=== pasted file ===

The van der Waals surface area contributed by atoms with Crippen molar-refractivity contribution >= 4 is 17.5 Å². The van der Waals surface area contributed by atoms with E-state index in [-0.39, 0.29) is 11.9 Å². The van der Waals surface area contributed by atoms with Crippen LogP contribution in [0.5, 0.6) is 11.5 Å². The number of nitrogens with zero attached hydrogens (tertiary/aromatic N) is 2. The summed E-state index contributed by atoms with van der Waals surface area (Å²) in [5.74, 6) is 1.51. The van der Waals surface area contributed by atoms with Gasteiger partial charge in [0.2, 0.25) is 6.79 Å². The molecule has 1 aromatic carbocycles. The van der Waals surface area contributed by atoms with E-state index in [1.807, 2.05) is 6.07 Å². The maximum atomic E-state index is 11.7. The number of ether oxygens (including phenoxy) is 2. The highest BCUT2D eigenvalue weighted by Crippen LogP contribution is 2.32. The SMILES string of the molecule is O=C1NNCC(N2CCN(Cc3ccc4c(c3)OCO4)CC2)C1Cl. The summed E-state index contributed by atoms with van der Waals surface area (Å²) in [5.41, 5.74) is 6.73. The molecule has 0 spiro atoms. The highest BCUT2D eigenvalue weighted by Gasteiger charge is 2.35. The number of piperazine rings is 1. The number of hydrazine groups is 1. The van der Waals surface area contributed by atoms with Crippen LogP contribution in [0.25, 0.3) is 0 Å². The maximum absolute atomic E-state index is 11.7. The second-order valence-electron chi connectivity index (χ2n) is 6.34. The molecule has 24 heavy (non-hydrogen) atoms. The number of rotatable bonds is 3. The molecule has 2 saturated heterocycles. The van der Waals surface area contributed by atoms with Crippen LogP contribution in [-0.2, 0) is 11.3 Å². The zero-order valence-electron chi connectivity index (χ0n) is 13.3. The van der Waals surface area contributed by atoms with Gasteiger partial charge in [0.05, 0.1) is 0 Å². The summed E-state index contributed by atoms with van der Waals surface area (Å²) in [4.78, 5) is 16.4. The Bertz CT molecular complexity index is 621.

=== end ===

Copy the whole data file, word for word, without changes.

The van der Waals surface area contributed by atoms with Crippen molar-refractivity contribution >= 4 is 17.5 Å². The van der Waals surface area contributed by atoms with E-state index in [-0.39, 0.29) is 11.9 Å². The van der Waals surface area contributed by atoms with Crippen LogP contribution in [0.5, 0.6) is 11.5 Å². The number of nitrogens with zero attached hydrogens (tertiary/aromatic N) is 2. The summed E-state index contributed by atoms with van der Waals surface area (Å²) in [5.74, 6) is 1.51. The van der Waals surface area contributed by atoms with Gasteiger partial charge in [0.2, 0.25) is 6.79 Å². The molecule has 1 aromatic carbocycles. The van der Waals surface area contributed by atoms with E-state index in [1.807, 2.05) is 6.07 Å². The maximum atomic E-state index is 11.7. The number of ether oxygens (including phenoxy) is 2. The highest BCUT2D eigenvalue weighted by Crippen LogP contribution is 2.32. The SMILES string of the molecule is O=C1NNCC(N2CCN(Cc3ccc4c(c3)OCO4)CC2)C1Cl. The summed E-state index contributed by atoms with van der Waals surface area (Å²) in [5.41, 5.74) is 6.73. The molecule has 0 spiro atoms. The highest BCUT2D eigenvalue weighted by Gasteiger charge is 2.35. The number of piperazine rings is 1. The number of hydrazine groups is 1. The van der Waals surface area contributed by atoms with Crippen LogP contribution in [0.25, 0.3) is 0 Å². The maximum absolute atomic E-state index is 11.7. The second-order valence-electron chi connectivity index (χ2n) is 6.34. The molecule has 24 heavy (non-hydrogen) atoms. The number of rotatable bonds is 3. The molecule has 2 saturated heterocycles. The van der Waals surface area contributed by atoms with Crippen LogP contribution in [-0.2, 0) is 11.3 Å². The zero-order valence-electron chi connectivity index (χ0n) is 13.3. The van der Waals surface area contributed by atoms with Gasteiger partial charge in [0.05, 0.1) is 0 Å². The summed E-state index contributed by atoms with van der Waals surface area (Å²) in [4.78, 5) is 16.4. The Bertz CT molecular complexity index is 621.